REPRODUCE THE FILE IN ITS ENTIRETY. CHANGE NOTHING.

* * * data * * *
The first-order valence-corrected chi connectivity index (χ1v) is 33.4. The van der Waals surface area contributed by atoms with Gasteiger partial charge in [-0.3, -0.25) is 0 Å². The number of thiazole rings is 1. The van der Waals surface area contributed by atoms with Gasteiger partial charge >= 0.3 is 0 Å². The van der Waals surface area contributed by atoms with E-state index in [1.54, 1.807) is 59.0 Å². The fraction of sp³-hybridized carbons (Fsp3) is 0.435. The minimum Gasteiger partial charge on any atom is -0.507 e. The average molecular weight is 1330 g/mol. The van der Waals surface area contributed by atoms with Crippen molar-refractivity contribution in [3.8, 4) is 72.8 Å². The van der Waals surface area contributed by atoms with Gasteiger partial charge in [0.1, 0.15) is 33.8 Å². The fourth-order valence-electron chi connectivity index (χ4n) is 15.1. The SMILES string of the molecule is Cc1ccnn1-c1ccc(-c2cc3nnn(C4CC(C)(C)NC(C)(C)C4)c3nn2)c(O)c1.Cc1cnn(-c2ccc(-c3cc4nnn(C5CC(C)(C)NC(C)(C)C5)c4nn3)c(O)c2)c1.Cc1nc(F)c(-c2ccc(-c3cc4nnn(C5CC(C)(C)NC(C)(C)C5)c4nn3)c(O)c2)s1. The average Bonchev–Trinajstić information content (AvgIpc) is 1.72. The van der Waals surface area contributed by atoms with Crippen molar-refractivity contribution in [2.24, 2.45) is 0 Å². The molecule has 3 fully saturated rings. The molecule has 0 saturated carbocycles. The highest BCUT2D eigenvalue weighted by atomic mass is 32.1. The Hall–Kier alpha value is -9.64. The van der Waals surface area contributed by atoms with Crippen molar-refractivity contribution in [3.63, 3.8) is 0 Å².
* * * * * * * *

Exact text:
The first-order valence-corrected chi connectivity index (χ1v) is 33.4. The van der Waals surface area contributed by atoms with Gasteiger partial charge in [-0.3, -0.25) is 0 Å². The number of thiazole rings is 1. The van der Waals surface area contributed by atoms with Gasteiger partial charge >= 0.3 is 0 Å². The van der Waals surface area contributed by atoms with E-state index in [1.54, 1.807) is 59.0 Å². The fraction of sp³-hybridized carbons (Fsp3) is 0.435. The minimum Gasteiger partial charge on any atom is -0.507 e. The average molecular weight is 1330 g/mol. The van der Waals surface area contributed by atoms with Crippen molar-refractivity contribution in [3.8, 4) is 72.8 Å². The van der Waals surface area contributed by atoms with Gasteiger partial charge in [0.1, 0.15) is 33.8 Å². The fourth-order valence-electron chi connectivity index (χ4n) is 15.1. The SMILES string of the molecule is Cc1ccnn1-c1ccc(-c2cc3nnn(C4CC(C)(C)NC(C)(C)C4)c3nn2)c(O)c1.Cc1cnn(-c2ccc(-c3cc4nnn(C5CC(C)(C)NC(C)(C)C5)c4nn3)c(O)c2)c1.Cc1nc(F)c(-c2ccc(-c3cc4nnn(C5CC(C)(C)NC(C)(C)C5)c4nn3)c(O)c2)s1. The average Bonchev–Trinajstić information content (AvgIpc) is 1.72. The van der Waals surface area contributed by atoms with Crippen molar-refractivity contribution in [2.24, 2.45) is 0 Å². The molecule has 3 fully saturated rings. The molecule has 0 saturated carbocycles. The highest BCUT2D eigenvalue weighted by atomic mass is 32.1. The Hall–Kier alpha value is -9.64. The van der Waals surface area contributed by atoms with Crippen molar-refractivity contribution in [3.63, 3.8) is 0 Å².